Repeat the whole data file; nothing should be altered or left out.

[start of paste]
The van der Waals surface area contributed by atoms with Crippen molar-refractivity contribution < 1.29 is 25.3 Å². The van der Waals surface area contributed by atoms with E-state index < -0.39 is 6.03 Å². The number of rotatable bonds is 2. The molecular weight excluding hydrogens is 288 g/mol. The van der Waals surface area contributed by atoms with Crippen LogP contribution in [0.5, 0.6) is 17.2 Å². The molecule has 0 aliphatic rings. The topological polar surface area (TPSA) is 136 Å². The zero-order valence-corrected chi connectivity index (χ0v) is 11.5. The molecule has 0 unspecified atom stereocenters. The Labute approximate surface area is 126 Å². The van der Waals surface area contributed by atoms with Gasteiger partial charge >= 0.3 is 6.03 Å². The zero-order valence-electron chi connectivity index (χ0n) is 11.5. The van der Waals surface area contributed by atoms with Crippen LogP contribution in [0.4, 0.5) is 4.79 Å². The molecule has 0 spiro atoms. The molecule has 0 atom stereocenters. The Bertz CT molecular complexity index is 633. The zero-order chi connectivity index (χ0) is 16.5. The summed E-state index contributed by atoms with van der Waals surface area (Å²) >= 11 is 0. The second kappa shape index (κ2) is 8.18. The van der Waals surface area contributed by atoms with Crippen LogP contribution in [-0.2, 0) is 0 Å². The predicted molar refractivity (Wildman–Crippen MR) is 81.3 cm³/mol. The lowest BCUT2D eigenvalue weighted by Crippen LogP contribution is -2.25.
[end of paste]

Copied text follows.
The van der Waals surface area contributed by atoms with Crippen molar-refractivity contribution < 1.29 is 25.3 Å². The van der Waals surface area contributed by atoms with E-state index < -0.39 is 6.03 Å². The number of rotatable bonds is 2. The molecular weight excluding hydrogens is 288 g/mol. The van der Waals surface area contributed by atoms with Crippen LogP contribution in [0.5, 0.6) is 17.2 Å². The molecule has 0 aliphatic rings. The topological polar surface area (TPSA) is 136 Å². The zero-order valence-corrected chi connectivity index (χ0v) is 11.5. The molecule has 0 unspecified atom stereocenters. The Labute approximate surface area is 126 Å². The van der Waals surface area contributed by atoms with Gasteiger partial charge >= 0.3 is 6.03 Å². The zero-order valence-electron chi connectivity index (χ0n) is 11.5. The van der Waals surface area contributed by atoms with Crippen LogP contribution in [0.4, 0.5) is 4.79 Å². The molecule has 0 spiro atoms. The molecule has 0 atom stereocenters. The Bertz CT molecular complexity index is 633. The zero-order chi connectivity index (χ0) is 16.5. The summed E-state index contributed by atoms with van der Waals surface area (Å²) >= 11 is 0. The second kappa shape index (κ2) is 8.18. The van der Waals surface area contributed by atoms with Crippen LogP contribution in [-0.2, 0) is 0 Å². The predicted molar refractivity (Wildman–Crippen MR) is 81.3 cm³/mol. The lowest BCUT2D eigenvalue weighted by Crippen LogP contribution is -2.25.